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Mulan on DVD

In the last few years, traditional animation has begun its downhill slide, to be replaced by 3-D computer animation. Disney’s Mulan was one of the last old-school animation movies to make it in and out of theatres alive.

Is it that the quality of movies is going down, or are audiences merely bored with that old thing now that there’s something new? The box office figures speak for themselves: computer animation is raking in the dough (see every Pixar movie to date, as well as Ice Age, Shark Tale and the Shreks), while most 2-D cartoons die a horrible death (see Sinbad: Legend of the Seven Seas and Treasure Planet).

With all of that aside, we can get on to talking about Mulan.

Mulan lived a long time ago, in a society in which women are the caregivers, cooks, cleaners, and so on and so forth. For a woman to impersonate a man, or perform any task normally performed by a man, is to shame the family name and is punishable by death.

But when Mulan’s father is called into action to defend China against the Huns, she takes it upon herself to head into action for him. Accompanied only by a lucky cricket named Cri-Kee and her guardian dragon Mushu, at first she has a hard time fitting in (it is a man’s world, after all).

But when Mulan really gets going, she turns out to be quite a helpful chick to have around. As long as she can keep up the charade, the Chinese just may survive the invasion after all.

Mulan is a pretty good movie. Sure, it’s not in the same league as Aladdin or The Lion King, but the story, animation, humor, and voice talent are all up to par. It even features some (obviously) computer-animated shots that are meshed well with the rest of the film.

It’s also much more epic than most Disney fare. The idea of the Huns invading China, killing all who oppose and burning cities to the ground is not a pleasant one. The fact that Mulan and company are China’s last hope of survival gives the movie a much needed sense of urgency, since most of the movie up to that point is fairly uneventful.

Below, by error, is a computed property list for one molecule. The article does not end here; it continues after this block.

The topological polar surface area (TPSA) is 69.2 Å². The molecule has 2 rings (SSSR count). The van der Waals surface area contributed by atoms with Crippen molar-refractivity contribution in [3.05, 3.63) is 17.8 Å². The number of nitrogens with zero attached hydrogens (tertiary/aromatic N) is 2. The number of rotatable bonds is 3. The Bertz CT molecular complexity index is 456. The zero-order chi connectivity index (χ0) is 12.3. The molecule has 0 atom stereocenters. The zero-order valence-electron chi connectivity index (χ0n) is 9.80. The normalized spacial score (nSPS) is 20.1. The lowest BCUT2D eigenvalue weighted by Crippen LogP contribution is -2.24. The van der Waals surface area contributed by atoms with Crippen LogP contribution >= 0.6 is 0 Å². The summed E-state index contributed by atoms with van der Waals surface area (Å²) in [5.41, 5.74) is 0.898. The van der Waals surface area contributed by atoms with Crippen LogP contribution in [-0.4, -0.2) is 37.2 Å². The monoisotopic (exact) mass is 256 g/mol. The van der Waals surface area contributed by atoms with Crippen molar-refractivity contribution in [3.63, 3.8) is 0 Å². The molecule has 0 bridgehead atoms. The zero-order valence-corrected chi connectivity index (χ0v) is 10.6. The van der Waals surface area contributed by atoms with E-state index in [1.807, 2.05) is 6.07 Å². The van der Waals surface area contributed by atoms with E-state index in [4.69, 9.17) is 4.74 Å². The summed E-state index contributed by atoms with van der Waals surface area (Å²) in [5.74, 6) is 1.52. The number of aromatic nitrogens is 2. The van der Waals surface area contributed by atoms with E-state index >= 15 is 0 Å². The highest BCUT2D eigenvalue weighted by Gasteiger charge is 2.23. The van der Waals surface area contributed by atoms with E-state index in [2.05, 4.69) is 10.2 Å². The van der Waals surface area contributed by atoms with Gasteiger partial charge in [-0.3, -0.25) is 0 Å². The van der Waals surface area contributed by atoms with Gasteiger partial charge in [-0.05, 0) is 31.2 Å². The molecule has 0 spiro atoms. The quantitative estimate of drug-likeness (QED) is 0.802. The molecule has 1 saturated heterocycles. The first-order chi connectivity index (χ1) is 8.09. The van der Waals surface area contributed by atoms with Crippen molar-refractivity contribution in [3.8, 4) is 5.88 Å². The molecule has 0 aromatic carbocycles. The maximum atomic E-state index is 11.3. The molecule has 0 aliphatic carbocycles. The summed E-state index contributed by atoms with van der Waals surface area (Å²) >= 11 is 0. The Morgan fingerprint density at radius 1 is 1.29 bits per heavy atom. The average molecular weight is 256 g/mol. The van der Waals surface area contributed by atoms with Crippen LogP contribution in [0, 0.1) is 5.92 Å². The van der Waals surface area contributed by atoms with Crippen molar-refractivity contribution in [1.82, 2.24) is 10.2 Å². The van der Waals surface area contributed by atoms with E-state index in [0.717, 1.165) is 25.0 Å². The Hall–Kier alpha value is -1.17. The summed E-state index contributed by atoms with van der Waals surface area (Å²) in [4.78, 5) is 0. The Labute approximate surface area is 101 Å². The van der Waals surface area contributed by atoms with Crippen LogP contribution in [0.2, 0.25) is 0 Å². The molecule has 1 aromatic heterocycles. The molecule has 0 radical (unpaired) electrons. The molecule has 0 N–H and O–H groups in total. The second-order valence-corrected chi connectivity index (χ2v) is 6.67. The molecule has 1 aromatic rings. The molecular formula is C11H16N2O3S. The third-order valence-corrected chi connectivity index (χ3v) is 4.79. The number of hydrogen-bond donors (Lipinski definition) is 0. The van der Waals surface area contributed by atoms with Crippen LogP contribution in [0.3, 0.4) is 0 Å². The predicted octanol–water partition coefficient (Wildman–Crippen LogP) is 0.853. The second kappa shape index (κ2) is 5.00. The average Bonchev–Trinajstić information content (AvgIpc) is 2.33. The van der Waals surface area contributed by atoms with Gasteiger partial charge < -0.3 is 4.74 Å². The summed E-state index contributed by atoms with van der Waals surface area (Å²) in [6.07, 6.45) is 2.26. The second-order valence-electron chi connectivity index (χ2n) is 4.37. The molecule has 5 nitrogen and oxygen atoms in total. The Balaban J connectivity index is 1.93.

Finally, it throws in the typical life lessons that can be found in animated features. It talks about the wonders of being yourself, and that if traditions don’t make a lick of sense, you should be willing to turn the other cheek under the right circumstances.

Mulan may not be great, but it’s a pretty good animated Disney movie that deserves a place in most DVD collections. Now available in this 2-disc special edition, we get the definitive version.

Picture comes in "family-friendly" 1.66:1 anamorphic widescreen, 16x9 TV compatible, and it looks great. Colors are razor sharp and there’s not a single trace of dust or grain anywhere to be found. All the scenes set in the snow are handled very well, with the immense whites never drowning out any of the action.

Audio is the usual Dolby Digital 5.1, which features great separation and well-done surrounds. It’s particularly noticeable during the avalanche scene, at which time the surrounds and the subwoofer rumble into action and send the snow flying straight into your living room. At times the dialogue is a little quiet, but it may have been meant to be like that, so we can’t really say too much.

There are a few deleted scenes on the disc, including a deleted song performed by Mushu. Most of the scenes are from early versions and so don’t hold much merit, but the song is pretty catchy and it’s unfortunate they decided not to use it. Four music videos are included, including one with Jackie Chan, an audio commentary by the filmmakers, fun facts, DisneyPedia: Mulan’s World, and a fairly extensive making-of documentary split into little bits. As is the case with most docs about animated films, it doesn’t spend enough time on the voice talent and spends too much time on the progression of the animation, but is otherwise pretty good.

Finally, we get the usual series of trailers for upcoming Disney theatrical and DVD releases.


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